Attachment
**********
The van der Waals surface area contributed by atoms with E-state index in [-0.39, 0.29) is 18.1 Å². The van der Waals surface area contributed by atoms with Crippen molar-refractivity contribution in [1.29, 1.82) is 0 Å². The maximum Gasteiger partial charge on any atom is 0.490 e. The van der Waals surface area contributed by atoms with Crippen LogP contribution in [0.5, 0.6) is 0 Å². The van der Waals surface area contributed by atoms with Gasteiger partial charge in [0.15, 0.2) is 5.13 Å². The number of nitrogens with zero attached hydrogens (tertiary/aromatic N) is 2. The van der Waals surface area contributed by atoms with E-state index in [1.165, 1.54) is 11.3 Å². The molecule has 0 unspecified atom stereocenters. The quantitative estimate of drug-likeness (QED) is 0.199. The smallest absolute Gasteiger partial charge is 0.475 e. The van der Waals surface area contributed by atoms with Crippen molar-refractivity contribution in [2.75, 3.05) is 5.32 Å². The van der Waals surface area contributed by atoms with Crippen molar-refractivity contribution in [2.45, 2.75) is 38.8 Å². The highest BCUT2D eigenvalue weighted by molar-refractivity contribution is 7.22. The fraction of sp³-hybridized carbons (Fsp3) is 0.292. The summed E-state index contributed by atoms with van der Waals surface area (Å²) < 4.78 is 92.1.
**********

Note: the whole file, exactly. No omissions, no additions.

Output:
The van der Waals surface area contributed by atoms with E-state index in [-0.39, 0.29) is 18.1 Å². The van der Waals surface area contributed by atoms with Crippen molar-refractivity contribution in [1.29, 1.82) is 0 Å². The maximum Gasteiger partial charge on any atom is 0.490 e. The van der Waals surface area contributed by atoms with Crippen LogP contribution in [0.5, 0.6) is 0 Å². The van der Waals surface area contributed by atoms with Gasteiger partial charge in [0.15, 0.2) is 5.13 Å². The number of nitrogens with zero attached hydrogens (tertiary/aromatic N) is 2. The van der Waals surface area contributed by atoms with E-state index in [1.165, 1.54) is 11.3 Å². The molecule has 0 unspecified atom stereocenters. The quantitative estimate of drug-likeness (QED) is 0.199. The smallest absolute Gasteiger partial charge is 0.475 e. The van der Waals surface area contributed by atoms with Crippen molar-refractivity contribution in [2.75, 3.05) is 5.32 Å². The van der Waals surface area contributed by atoms with Crippen molar-refractivity contribution in [2.45, 2.75) is 38.8 Å². The highest BCUT2D eigenvalue weighted by molar-refractivity contribution is 7.22. The fraction of sp³-hybridized carbons (Fsp3) is 0.292. The summed E-state index contributed by atoms with van der Waals surface area (Å²) < 4.78 is 92.1.